Members of the group Carbon Free Palo Alto, which worked with staff and the council to develop new electrification programs, also supported the council's new plan to go carbon neutral by 2030. Group member Bret Andersen noted that this would put the city well ahead of California, which has a goal of carbon neutrality of 2045.
"We don't have that much time, and I think we are more focused on what we can do locally on a science-based goal over the next 10 years," Andersen said.
Burt and others argued that Palo Alto is particularly well positioned to go carbon-free. The city has its own municipal utility and if its pilot programs on electrification prove successful, they could be scaled up to serve even more customers. As part of its actions on Monday, the council approved a $7.7 million contract with the company Synergy for installation of heat pump water heaters at local homes.
Burt acknowledged that the switch to electrification poses a challenge for the city's aged electric grid, which will need to be gradually upgraded over the coming years. He suggested, however, that thanks to emerging technology like two-way chargers and low-watt appliances, the city can move ahead with its sustainability efforts while performing these upgrades.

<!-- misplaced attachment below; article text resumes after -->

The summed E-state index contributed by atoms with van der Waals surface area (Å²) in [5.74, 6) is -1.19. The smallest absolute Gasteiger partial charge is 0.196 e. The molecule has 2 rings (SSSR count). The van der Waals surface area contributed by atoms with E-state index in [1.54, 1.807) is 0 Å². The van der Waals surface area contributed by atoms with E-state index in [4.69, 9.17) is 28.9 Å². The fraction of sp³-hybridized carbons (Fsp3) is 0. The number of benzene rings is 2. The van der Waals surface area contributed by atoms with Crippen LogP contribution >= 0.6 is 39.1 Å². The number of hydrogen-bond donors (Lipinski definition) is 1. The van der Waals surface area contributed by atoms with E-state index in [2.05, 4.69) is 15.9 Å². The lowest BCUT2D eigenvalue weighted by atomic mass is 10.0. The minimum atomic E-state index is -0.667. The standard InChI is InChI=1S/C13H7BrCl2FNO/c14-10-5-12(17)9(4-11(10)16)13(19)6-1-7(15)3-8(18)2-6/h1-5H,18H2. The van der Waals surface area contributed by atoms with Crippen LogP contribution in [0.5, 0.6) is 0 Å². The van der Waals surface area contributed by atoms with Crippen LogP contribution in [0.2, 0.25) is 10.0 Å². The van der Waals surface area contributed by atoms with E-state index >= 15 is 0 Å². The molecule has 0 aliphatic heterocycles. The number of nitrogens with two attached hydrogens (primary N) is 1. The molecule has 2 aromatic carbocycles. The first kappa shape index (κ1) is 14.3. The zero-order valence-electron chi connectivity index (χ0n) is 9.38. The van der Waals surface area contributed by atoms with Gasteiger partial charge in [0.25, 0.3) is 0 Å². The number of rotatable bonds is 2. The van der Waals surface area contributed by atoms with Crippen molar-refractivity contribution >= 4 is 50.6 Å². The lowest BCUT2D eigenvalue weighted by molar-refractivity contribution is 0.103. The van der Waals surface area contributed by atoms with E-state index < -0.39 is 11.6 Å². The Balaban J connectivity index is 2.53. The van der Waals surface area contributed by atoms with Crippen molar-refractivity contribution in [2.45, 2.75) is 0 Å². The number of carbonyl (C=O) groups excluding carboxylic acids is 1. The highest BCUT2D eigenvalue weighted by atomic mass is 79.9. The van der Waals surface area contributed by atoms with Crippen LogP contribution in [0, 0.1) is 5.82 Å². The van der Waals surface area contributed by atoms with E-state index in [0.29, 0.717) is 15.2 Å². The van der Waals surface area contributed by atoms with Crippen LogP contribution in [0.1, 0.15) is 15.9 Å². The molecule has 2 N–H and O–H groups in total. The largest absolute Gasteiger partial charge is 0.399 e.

"We're seeing these problems ahead of almost any other city," Burt said. "Because we have the highest electric vehicle adoption rate in the country … and we're beginning the home electrification program. So we've run into challenges that other cities will be facing in the coming years as they go through similar adoption cycles similar to what we've done."
Not everyone was convinced that electrification should be the top priority. Tanaka made the case for doubling down on transportation and providing incentives to residents to get around on electric bikes. Tanaka said that after calculating the costs of various carbon-reduction programs and the actual amount of greenhouse gas being reduced, he had determined that the city would get 7.3 times more carbon for the dollar with e-bike incentives than for the heat pump program.
"This has to do with just the fact that natural gas is a much smaller percentage of our carbon output than transportation," Tanaka said. "Transportation is the lion's share of it."